Suffragette humanizes the struggle for voting equality in 1912, bringing its harsh (force-fed) realities to the fore as downtrodden laundress Maud (a top-notch Carey Mulligan) is pulled into the Women’s Movement.

Careful enough to not bop its audience over the head with a ‘message’, Suffragette allows steady pacing and room for conflicted characters like Maud’s husband Sonny (sensitively played by Ben Whishaw), who is resigned to his lot and unprepared for his wife’s conversion.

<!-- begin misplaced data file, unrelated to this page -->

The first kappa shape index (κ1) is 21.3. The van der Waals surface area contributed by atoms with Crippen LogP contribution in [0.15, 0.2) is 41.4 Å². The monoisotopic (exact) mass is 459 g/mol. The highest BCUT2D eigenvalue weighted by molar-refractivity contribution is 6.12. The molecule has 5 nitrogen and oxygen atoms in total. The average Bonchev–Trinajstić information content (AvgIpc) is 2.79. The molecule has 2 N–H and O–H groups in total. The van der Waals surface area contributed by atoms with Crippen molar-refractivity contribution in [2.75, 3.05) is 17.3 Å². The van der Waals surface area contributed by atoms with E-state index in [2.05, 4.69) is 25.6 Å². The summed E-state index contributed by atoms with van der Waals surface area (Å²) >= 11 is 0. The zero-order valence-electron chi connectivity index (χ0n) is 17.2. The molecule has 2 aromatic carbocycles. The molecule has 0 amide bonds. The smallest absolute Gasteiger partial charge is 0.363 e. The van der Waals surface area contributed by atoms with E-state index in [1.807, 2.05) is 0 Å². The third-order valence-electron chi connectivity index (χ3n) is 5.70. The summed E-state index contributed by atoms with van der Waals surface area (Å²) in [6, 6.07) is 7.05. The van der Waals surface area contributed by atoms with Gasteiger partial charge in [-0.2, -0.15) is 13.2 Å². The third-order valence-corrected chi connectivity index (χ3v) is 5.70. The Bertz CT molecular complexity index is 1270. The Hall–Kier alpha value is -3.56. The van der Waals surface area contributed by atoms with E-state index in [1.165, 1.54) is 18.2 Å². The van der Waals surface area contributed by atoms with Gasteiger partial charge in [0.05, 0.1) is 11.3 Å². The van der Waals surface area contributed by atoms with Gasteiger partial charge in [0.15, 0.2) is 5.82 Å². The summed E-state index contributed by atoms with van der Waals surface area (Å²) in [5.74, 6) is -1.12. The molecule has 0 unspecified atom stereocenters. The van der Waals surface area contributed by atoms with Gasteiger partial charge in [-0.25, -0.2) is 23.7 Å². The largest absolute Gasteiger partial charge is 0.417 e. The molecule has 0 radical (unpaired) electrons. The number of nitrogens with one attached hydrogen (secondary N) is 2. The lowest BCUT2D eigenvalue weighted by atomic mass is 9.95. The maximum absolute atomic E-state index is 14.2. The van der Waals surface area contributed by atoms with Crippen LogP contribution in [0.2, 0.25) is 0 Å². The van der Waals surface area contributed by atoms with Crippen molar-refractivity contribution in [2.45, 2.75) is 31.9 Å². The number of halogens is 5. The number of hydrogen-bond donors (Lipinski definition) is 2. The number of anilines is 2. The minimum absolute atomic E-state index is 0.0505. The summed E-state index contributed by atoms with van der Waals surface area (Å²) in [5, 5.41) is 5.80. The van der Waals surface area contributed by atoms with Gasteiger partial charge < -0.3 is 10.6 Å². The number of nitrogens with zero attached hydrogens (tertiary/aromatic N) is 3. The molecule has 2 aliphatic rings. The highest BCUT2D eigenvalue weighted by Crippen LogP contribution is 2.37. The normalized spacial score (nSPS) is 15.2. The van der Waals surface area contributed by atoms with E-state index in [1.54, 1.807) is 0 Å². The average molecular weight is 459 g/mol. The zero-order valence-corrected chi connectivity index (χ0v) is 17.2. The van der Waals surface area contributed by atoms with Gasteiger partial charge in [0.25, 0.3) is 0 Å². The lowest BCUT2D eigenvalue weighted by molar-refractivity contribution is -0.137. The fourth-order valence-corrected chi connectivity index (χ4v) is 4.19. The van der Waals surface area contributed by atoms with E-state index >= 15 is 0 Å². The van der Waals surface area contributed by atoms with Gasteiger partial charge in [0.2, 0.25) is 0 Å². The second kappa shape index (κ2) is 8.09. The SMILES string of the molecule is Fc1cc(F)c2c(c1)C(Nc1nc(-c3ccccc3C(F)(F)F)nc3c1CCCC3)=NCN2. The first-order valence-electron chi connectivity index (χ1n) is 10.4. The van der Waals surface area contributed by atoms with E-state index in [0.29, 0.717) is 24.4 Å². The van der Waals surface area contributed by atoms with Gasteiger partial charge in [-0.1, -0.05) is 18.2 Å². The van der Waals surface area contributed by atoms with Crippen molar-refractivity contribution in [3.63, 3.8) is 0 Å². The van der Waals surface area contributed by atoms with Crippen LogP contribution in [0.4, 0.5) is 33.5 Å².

Streep may be Pankhurst, but it’s the foot soldiers from across society’s spectrum that Suffragette focuses on, with Duff and Bonham Carter in refreshingly low-key support.

Although not a hopeful film Suffragette is inspirational nonetheless, portraying the sacrifices made as women were pushed toward vandalism for want of a better alternative, in a no-nonsense fashion.



CAST: Carey Mulligan, Anne-Marie Duff, Helena Bonham Carter, Ben Whishaw, Brendan Gleeson, Meryl Streep

DIRECTOR: Sarah Gavron

WRITER: Abi Morgan

SYNOPSIS: As the police and government begin to crack down on Women’s Suffrage, and with Emmeline Pankhurst (Streep) in hiding for fear of arrest, it is left to the foot soldiers of the movement to continue their fight, no matter the personal cost.